How to Cook Vegan for Your Family
VegNews' Colleen Holland talks parenting, the dinner table, and Vegan Family Meals with Real Food Daily founder Ann Gentry.
Vegan chef Ann Gentry is a culinary powerhouse. The founder of Real Food Daily, the wildly popular Los Angeles vegan eatery that is soon to expand into Los Angeles International Airport, and author of The Real Food Daily Cookbook, has recently penned Vegan Family Meals, a beautiful cookbook filled with imaginative recipes perfect for the weeknight dinner table and dinner parties. VegNews sat down with the culinary mogul to find out more about Vegan Family Meals, vegan parenting, and what’s on her dinner table.
VegNews: What inspired you to write Vegan Family Meals?
Ann Gentry: Over the last few years, I found myself cooking at home more and enjoying re-visiting recipes I hadn’t made in years as well as whipping up new ones. I also thought I had something to say as a busy working mother because I struggle with the same day-to-day challenges everyone else has. Food wise, I’ve learned to stick with a plant-based diet, especially when cooking at home. Whole grains and vegetables are relatively simple to prepare, always accessible, and very economical.
VN: What is your go-to weeknight meal that you make for your family?
AG: A quick and simple bean-, grain- or vegetable-based soup; quinoa, rice, or soba noodles with a peanut or tahini sauce; and seasonal roasted vegetables or sautéed vegetables.
VN: Is everyone in your family vegan? If not, how do you navigate the varying diets?
AG: We eat primarily vegan at home. When the kids go to birthday parties or other social occasions, they eat vegetarian. We allow them to eat these “non-vegan” foods from time to time, not to supplement their vegan diet (as there are no supplements to an already ideal diet), but rather to allow them joy, comfort, and participation in their childhood social settings.
VN: What advice can you give to new vegan parents?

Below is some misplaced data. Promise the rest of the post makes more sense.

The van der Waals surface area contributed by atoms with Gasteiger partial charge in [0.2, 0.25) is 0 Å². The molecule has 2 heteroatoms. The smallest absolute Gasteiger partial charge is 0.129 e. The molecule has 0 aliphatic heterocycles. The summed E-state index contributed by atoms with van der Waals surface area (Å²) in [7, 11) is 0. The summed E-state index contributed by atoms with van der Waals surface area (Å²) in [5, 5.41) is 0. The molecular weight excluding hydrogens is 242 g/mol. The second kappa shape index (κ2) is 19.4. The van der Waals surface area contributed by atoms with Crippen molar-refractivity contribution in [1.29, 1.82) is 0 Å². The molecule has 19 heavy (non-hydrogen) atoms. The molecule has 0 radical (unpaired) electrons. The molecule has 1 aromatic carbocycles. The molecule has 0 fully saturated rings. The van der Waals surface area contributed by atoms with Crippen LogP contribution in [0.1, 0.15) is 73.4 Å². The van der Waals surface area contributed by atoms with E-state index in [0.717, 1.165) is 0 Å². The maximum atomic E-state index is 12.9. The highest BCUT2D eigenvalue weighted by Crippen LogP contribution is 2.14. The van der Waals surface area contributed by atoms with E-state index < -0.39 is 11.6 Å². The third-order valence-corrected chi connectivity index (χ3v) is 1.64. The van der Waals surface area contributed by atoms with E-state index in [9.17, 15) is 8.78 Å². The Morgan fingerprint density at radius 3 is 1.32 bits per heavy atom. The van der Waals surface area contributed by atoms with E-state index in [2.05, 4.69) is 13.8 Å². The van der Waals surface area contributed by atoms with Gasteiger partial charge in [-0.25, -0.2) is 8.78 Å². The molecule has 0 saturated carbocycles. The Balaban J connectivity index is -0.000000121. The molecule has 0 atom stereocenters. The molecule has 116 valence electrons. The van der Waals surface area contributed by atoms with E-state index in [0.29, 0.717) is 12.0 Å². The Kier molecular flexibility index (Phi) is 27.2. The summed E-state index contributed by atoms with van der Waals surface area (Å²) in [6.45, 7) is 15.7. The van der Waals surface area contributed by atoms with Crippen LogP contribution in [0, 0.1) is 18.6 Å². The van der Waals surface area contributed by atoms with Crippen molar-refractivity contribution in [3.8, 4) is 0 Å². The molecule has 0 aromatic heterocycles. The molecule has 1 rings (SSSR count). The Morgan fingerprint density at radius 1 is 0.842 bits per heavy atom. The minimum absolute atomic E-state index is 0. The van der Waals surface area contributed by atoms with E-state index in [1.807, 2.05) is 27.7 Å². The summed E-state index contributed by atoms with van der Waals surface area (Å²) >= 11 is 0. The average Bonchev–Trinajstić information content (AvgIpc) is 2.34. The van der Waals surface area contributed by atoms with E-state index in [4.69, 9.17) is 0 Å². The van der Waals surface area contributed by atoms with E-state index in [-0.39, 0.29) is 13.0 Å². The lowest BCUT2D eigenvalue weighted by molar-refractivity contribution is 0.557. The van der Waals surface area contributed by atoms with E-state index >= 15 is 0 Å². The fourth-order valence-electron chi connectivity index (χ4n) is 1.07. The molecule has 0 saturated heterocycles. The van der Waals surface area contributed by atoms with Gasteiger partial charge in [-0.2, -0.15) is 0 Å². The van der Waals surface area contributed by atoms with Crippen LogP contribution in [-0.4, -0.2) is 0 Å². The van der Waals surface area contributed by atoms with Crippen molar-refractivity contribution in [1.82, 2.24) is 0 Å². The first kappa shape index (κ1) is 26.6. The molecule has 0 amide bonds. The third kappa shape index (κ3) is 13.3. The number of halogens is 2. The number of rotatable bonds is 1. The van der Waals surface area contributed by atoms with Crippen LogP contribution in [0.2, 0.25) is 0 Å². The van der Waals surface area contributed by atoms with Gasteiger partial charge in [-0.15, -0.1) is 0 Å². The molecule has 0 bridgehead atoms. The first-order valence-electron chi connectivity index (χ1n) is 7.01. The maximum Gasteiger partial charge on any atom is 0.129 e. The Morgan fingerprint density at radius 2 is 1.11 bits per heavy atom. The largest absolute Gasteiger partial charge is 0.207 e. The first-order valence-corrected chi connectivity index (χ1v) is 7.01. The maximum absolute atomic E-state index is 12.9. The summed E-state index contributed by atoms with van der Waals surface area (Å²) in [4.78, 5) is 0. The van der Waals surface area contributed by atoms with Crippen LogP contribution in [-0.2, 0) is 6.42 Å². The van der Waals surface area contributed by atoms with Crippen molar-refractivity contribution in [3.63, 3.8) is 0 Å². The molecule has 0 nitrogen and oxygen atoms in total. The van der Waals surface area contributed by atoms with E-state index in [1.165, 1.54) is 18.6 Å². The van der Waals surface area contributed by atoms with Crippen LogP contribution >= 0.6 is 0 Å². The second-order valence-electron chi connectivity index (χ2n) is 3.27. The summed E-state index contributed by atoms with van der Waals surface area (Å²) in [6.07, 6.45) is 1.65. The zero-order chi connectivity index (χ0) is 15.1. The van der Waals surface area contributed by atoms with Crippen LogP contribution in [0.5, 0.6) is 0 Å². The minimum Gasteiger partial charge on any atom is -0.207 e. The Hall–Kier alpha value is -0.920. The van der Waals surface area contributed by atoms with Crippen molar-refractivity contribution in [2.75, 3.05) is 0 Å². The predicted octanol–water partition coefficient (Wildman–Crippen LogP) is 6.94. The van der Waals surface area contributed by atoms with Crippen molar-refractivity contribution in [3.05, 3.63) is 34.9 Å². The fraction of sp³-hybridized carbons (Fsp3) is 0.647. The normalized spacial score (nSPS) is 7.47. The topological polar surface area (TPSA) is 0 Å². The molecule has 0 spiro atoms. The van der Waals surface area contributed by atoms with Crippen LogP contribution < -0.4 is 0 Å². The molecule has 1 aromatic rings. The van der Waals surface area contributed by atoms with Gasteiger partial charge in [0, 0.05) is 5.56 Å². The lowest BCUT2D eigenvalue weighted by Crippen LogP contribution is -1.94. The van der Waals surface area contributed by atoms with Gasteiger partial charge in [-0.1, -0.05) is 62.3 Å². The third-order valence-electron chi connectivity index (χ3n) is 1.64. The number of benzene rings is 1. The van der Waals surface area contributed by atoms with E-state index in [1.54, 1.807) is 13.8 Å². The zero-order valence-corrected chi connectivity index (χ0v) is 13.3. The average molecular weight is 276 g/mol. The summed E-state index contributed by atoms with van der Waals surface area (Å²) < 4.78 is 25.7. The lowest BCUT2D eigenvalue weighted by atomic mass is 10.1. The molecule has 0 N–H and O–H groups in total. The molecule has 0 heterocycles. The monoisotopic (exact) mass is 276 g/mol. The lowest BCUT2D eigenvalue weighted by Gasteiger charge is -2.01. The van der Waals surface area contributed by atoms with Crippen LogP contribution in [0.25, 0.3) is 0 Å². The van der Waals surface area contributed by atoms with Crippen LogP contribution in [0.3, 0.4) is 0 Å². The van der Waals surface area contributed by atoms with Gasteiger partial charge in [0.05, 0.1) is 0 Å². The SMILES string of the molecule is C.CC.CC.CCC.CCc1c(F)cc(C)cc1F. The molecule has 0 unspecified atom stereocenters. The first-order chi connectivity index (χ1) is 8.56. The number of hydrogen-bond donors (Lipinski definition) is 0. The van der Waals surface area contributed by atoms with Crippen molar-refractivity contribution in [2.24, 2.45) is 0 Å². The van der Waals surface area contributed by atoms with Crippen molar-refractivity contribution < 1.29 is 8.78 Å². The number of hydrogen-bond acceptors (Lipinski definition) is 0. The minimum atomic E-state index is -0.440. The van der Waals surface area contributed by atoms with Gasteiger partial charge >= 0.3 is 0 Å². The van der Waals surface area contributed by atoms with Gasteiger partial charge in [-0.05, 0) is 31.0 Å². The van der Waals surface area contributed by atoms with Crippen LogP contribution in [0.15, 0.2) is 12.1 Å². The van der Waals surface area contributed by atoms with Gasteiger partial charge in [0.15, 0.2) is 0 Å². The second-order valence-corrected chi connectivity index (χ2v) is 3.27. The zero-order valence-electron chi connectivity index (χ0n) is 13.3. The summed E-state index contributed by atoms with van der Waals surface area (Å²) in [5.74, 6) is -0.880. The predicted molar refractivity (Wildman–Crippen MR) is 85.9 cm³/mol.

AG: If you haven’t had children yet, start at birth! The palates of infants and toddlers are relatively bland. The tiniest bit of flavor is intense for them and they prefer the simplicity of one taste or texture at a time. When they get a little older, start educating kids about where food comes from and how it is grown. Have them around in the kitchen when you are preparing their food and get them involved. I think most kids recognize quality fresh foods. Adults corrupt kids’ palates by feeding them fat, salt, and too many sweets. Unfortunately, kids get addicted to the highly processed foods and it becomes hard to move away from them. But you can, and I did! Before you change your children’s diet, you have to change yours. You set the example. Your kids will follow your lead.
VN: How do you balance running a successful vegan restaurant with being a mom?
AG: Lots of strong brewed black tea in the morning, an afternoon nap, and a wing and a prayer at night.
VN: For those who want to cook more at home but don't know where to start, what's three pieces of advice you can give them?
1. Be patient and kind to yourself. It takes time to really change your diet, because to change your diet, you ultimately have to change your mindset and lifestyle.
2. A plant-based diet encourages creativity in the kitchen. Prepare the best local and seasonal ingredients with a variety of cooking methods, and you’ll come up with more interesting and diverse flavors, textures, and colors on your plate.
3. Think about balancing your nutrition intake across the week, and don’t get hung up on making every meal a feast. Instead, focus on preparing a few recipes that will keep your cooking simple and your time in the kitchen enjoyable.
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